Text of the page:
There's two things I think you might be talking about. The first (and I think least likely) is the bottom board, the floor of the hive. On your common bottom board, the hive entrance is taller when one side of the bottom board is up than it is when the other side is up. I vaguely, distantly remember way back in some old book that this is on purpose, that the bottom board is intentionally made to be "reversible". But for the life of me, I've never seen a single article or heard a single talk discussing this use of this feature of the bottom board, or when the correct time for "reversing" it might be. I've always had em deepest-side-up and that's how they stayed.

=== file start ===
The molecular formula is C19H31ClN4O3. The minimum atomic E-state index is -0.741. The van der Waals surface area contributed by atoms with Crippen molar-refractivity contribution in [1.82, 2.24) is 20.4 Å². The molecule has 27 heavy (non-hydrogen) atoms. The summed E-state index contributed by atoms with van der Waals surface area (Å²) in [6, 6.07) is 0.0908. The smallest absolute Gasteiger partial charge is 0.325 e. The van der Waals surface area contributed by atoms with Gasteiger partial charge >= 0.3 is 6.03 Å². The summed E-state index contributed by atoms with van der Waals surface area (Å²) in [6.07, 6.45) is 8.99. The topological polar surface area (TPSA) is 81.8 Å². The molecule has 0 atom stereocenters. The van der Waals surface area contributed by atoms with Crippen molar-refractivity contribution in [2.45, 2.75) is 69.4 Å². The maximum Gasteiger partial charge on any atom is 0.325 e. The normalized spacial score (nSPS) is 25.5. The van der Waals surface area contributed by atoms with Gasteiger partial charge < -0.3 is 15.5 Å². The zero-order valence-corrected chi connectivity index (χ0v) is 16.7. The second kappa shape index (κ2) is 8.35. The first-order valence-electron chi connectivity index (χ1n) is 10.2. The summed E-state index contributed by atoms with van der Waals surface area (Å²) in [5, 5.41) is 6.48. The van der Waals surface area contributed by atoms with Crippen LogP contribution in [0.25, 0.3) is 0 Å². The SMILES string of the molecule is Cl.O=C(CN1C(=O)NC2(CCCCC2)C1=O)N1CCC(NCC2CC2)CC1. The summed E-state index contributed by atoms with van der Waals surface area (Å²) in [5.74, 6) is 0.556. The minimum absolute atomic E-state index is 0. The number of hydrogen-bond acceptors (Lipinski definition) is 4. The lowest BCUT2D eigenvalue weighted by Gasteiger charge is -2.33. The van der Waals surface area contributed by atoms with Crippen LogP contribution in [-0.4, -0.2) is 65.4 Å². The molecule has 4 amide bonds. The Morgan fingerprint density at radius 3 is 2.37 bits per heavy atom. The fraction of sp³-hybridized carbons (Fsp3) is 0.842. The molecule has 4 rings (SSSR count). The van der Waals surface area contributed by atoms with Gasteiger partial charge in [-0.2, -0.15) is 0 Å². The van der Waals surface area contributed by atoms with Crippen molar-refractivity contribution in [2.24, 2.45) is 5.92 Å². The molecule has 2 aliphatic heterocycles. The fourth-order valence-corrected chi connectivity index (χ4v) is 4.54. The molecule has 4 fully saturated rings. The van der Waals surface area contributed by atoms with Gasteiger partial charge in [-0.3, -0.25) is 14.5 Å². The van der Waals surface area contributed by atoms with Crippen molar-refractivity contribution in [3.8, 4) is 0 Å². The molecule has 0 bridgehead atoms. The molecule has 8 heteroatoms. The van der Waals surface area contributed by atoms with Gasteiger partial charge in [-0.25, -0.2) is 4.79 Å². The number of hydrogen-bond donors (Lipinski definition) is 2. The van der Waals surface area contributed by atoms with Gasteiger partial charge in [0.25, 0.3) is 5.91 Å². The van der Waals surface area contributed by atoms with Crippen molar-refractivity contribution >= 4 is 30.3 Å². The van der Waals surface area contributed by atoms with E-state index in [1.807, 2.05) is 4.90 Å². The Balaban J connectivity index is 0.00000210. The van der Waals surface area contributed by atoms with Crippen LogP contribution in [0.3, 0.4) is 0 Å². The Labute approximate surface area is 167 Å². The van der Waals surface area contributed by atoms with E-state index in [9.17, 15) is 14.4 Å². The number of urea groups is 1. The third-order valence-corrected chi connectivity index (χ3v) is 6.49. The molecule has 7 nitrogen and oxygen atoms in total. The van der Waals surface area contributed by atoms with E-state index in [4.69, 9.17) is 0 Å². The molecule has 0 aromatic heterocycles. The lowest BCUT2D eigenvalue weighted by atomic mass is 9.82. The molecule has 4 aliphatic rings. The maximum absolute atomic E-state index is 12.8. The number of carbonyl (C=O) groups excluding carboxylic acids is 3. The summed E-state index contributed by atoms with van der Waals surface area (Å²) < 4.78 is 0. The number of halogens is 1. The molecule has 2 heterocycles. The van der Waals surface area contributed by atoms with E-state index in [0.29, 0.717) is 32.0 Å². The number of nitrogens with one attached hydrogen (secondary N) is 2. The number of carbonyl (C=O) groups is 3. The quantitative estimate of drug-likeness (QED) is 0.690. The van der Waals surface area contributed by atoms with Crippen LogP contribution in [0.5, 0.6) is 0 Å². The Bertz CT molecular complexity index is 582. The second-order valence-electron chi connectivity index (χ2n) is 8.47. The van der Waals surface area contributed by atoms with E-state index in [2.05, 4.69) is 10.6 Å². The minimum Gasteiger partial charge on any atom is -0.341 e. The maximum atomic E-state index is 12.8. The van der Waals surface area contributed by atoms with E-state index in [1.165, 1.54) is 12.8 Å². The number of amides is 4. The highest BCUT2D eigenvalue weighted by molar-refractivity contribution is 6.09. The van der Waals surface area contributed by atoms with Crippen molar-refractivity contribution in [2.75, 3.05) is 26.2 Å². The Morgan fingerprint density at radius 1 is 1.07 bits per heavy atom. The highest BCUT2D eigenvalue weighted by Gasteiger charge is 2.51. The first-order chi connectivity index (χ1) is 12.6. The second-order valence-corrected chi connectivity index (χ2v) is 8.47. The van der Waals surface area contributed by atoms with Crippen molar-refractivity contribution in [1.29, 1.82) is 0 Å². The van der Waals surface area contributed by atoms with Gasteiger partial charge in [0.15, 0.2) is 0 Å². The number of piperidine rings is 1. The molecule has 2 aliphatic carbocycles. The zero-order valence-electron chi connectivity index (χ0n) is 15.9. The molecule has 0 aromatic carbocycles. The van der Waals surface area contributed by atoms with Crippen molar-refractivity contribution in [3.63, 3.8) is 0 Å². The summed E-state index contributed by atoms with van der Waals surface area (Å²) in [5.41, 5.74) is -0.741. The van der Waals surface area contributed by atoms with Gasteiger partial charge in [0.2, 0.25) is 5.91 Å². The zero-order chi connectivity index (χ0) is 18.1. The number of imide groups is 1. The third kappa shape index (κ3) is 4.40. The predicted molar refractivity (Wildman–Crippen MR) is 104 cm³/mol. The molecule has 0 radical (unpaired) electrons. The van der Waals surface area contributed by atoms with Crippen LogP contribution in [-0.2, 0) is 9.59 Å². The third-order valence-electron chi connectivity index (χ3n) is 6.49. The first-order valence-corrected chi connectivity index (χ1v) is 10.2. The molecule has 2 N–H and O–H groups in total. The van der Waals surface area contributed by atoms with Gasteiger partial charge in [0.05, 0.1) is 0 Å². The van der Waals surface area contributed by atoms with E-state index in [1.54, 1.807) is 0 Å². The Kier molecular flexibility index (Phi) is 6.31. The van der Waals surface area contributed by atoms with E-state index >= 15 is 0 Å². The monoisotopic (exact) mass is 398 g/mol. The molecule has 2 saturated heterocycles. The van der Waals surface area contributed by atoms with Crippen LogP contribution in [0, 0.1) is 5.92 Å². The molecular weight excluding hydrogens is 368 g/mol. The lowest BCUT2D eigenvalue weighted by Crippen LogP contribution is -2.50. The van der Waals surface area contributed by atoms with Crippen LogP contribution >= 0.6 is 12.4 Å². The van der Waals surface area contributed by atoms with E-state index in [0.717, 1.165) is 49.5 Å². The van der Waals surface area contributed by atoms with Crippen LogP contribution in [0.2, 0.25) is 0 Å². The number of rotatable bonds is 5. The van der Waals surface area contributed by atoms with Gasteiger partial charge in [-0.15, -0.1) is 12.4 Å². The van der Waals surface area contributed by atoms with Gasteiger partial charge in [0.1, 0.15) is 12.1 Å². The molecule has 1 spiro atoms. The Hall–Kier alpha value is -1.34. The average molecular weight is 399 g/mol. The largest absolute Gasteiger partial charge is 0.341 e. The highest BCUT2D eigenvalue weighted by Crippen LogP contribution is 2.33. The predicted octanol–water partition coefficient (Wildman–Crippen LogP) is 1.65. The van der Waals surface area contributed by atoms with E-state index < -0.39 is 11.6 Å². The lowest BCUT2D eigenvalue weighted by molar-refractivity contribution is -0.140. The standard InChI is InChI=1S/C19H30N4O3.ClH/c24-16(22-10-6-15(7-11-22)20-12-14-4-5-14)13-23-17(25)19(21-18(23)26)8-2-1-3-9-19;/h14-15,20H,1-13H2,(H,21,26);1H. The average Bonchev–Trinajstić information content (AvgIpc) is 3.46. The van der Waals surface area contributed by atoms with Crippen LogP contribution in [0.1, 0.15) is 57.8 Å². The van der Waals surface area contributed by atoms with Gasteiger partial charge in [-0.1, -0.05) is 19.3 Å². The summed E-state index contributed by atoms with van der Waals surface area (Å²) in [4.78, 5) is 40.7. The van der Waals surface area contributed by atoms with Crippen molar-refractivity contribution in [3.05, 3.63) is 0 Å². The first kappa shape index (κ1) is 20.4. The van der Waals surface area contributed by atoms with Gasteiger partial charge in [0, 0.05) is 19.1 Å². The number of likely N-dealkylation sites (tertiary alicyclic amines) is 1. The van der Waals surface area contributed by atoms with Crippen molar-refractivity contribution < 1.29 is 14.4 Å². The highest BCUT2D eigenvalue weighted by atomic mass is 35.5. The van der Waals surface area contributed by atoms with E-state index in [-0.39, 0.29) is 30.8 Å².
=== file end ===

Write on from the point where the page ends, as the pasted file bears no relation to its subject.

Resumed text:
The other thing I think you might be talking about is the entrance reducer. It's the wooden cleat that sits across the hive entrance, blocking most of it except for a small notch. At the appropriate time, you rotate this cleat so that a larger notch (larger entrance) is made; and then finally you remove the cleat altogether so that the whole entrance is open.
There are nuances involved; but generally, you want to leave the smallest entrance there until they've drawn about 7 or 8 frames in that first deep fully - in other words, you switch to the slightly larger entrance size at the same time as you put on your second deep. Once that second deep is 70% drawn, remove the entrance reducer entirely.